Wednesday 24th September 2014
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The liquidator for the failed Mainzeal group of companies has received $151.3 million in claims from unsecured creditors, and is working its way through the applications as it looks at ways to claw back funds for those people left out of pocket.
BDO's Brian Mayo-Smith, Andrew Bethell and Stephen Tubbs are sifting through the unsecured creditor claims and considering how best to recover funds, according to their latest report on the failed construction group. All of the $5.3 million owed to employees at Mainzeal Property & Construction has been repaid, while of the $300,000 owed to employees at King Façade, the remaining 30 percent will be repaid in October. Inland Revenue has a claim of $2 million, the liquidators said.
The Mainzeal liquidators had to contend with court action from the construction group's principal, Richard Yan, who opposed the inclusion of Richina Global Real Estate (RGRE) and Isola Vineyards to the administration. In May, the Court of Appeal upheld Yan's bid to set aside the liquidation of RGRE and exclude Isola Vineyards, saying it was premature to do so before disputed debts were determined. Prior to the hearing, the liquidators had complained about the veracity of information they had received relating to RGRE.
The statement of affairs based on that information showed assets of $63.3 million, of which $55.4 million were related party loans to MLG Trading and $7.8 million related party loans to Isola Vineyards. The report showed total liabilities of $24.3 million, of which $5.8 million was owed to related party King Façade, $15.2 million owed to Mainzeal Property & Construction and $2.5 million owed to Richina Building.
The liquidators said they are looking at other recovery options open to them as a result of the Appeal Court decision, and had received $290,000 over an RGRE debt. The administration had funds on hand of almost $2.79 million as at Aug. 27.
In their April report, the liquidators said they were investigating RGRE's transactions with related parties in New Zealand and internationally, including the restructures of related party debts that occurred around July and December 2012, saying the commercial rationale wasn’t evident.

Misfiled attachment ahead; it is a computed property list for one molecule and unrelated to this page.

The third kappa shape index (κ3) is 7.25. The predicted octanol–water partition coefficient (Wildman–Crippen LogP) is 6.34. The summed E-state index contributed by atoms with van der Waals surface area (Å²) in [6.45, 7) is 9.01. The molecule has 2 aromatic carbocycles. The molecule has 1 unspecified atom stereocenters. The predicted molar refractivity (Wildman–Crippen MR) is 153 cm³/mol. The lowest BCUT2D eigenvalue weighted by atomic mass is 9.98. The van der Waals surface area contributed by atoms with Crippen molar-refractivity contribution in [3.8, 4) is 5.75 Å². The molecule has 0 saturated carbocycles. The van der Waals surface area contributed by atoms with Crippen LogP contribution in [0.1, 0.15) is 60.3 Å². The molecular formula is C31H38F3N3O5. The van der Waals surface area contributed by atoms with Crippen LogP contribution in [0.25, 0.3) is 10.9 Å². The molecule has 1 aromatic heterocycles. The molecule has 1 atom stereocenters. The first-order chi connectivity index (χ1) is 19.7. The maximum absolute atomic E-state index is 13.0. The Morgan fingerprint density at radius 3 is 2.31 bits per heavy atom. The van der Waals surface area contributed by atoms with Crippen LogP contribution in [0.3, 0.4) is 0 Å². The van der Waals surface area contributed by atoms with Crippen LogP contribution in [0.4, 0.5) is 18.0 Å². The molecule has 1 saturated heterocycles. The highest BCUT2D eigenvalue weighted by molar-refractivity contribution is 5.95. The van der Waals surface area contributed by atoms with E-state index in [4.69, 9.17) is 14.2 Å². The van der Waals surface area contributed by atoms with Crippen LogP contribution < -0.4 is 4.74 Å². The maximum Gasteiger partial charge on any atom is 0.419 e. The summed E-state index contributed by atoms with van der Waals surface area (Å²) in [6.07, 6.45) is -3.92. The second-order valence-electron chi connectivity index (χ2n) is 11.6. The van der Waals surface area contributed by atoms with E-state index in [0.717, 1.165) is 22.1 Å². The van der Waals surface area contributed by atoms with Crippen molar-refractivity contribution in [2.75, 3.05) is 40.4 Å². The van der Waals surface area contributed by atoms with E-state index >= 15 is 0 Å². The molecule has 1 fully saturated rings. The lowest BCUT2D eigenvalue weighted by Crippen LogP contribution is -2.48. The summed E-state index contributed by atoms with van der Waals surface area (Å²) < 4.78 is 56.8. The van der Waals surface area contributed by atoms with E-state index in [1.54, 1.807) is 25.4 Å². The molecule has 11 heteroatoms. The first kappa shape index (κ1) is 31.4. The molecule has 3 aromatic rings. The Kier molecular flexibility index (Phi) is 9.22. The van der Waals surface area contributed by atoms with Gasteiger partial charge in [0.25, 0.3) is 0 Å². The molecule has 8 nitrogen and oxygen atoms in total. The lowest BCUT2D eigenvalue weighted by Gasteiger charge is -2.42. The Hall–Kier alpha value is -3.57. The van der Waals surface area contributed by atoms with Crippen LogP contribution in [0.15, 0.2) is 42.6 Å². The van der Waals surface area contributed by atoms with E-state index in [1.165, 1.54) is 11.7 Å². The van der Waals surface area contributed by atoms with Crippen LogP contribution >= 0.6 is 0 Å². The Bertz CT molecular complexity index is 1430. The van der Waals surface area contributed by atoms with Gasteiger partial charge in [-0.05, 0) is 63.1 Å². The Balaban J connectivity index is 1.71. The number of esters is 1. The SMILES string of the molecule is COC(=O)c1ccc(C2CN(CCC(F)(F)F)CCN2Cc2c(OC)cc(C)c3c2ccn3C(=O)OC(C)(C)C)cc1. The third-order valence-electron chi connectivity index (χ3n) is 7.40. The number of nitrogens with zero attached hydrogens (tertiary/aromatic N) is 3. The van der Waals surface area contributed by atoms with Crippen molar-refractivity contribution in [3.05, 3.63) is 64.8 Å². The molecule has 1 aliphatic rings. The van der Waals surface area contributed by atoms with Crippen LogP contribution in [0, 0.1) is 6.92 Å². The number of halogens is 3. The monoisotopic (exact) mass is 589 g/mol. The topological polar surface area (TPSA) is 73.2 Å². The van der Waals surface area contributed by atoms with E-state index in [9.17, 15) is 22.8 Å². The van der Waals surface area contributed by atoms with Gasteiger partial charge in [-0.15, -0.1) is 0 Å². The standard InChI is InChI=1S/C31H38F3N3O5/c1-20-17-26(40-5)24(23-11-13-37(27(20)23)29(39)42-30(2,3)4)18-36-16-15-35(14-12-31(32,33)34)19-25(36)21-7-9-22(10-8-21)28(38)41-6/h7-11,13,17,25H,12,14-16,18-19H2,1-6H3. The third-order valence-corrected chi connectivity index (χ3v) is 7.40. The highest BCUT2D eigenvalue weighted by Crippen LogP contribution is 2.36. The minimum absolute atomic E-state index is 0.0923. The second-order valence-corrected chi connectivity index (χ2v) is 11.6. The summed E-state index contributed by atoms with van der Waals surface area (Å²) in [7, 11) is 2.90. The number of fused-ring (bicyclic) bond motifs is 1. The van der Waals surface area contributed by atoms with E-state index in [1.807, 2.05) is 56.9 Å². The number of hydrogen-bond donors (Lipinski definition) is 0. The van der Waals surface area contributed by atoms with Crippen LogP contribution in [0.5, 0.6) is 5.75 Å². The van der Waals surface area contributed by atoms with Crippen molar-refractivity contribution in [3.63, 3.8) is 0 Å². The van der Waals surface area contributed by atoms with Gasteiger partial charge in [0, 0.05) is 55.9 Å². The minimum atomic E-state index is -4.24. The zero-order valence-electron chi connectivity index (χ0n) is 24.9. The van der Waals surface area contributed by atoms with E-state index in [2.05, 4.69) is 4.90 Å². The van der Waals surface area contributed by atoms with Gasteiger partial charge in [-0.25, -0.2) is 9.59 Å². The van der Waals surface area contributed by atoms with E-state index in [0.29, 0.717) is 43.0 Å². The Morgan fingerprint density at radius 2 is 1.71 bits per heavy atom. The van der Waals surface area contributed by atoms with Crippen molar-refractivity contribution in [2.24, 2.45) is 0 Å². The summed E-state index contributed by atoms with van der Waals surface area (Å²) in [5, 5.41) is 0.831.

The December 2012 restructure saw the $15.2 million debt owed to Mainzeal Property & Construction transferred to MGL Trading in exchange for shares.
In their latest update, the liquidators said they have reviewed transactions of the companies within two years of their appointment, and "will be pursuing all recovery options available to us where we consider there is a benefit to creditors in doing so."
They reiterated that any quantum available to unsecured creditors will rely on their ability to "achieve significant recovery from potential actions that may be available to them" and if they fail, any return isn't likely to be substantial.
The liquidators have received the reaming contract receivables from the Mainzeal receivers, who were appointed by the Bank of New Zealand, with 38 active and 60 inactive contracts. Of those, they agreed it was more efficient for the receivers to work through two projects that were in progress and will assess the remainder on an individual basis.
"We expect that the recovery from contract receivables will be significantly lower than the book value" but will pursue "all recovery options available to us where we consider debts to be due and payable," the report said.
The liquidators' next steps including completing their investigations into the various companies' affairs, pursuing the recovery of related party debts, completing the review of unsecured claims, reviewing any potentially voidable transactions, and distributing any available funds to unsecured creditors.
Mainzeal Property & Construction and Mainzeal Living were tipped into receivership on Feb. 6 last year, the Waitangi Day public holiday, and 200 Vic joined them on Feb. 13. Liquidators were appointed to the Mainzeal group later that month on Feb. 28.
The receivership of Mainzeal Property & Construction left a surplus of $1.1 million for the liquidators of the wider group, who represent unsecured creditors. The receivers were appointed by BNZ, which was owed $11.3 million, the bulk of which was over the Mainzeal headquarters building on Auckland’s Victoria St.
Former Prime Minister Jenny Shipley and former Brierley Investments chief executive Paul Collins resigned as directors of Mainzeal Property & Construction in December 2012, at the request of Mainzeal and Richina group principal Yan. They remained directors of Mainzeal Group until just before the MPC receivership.
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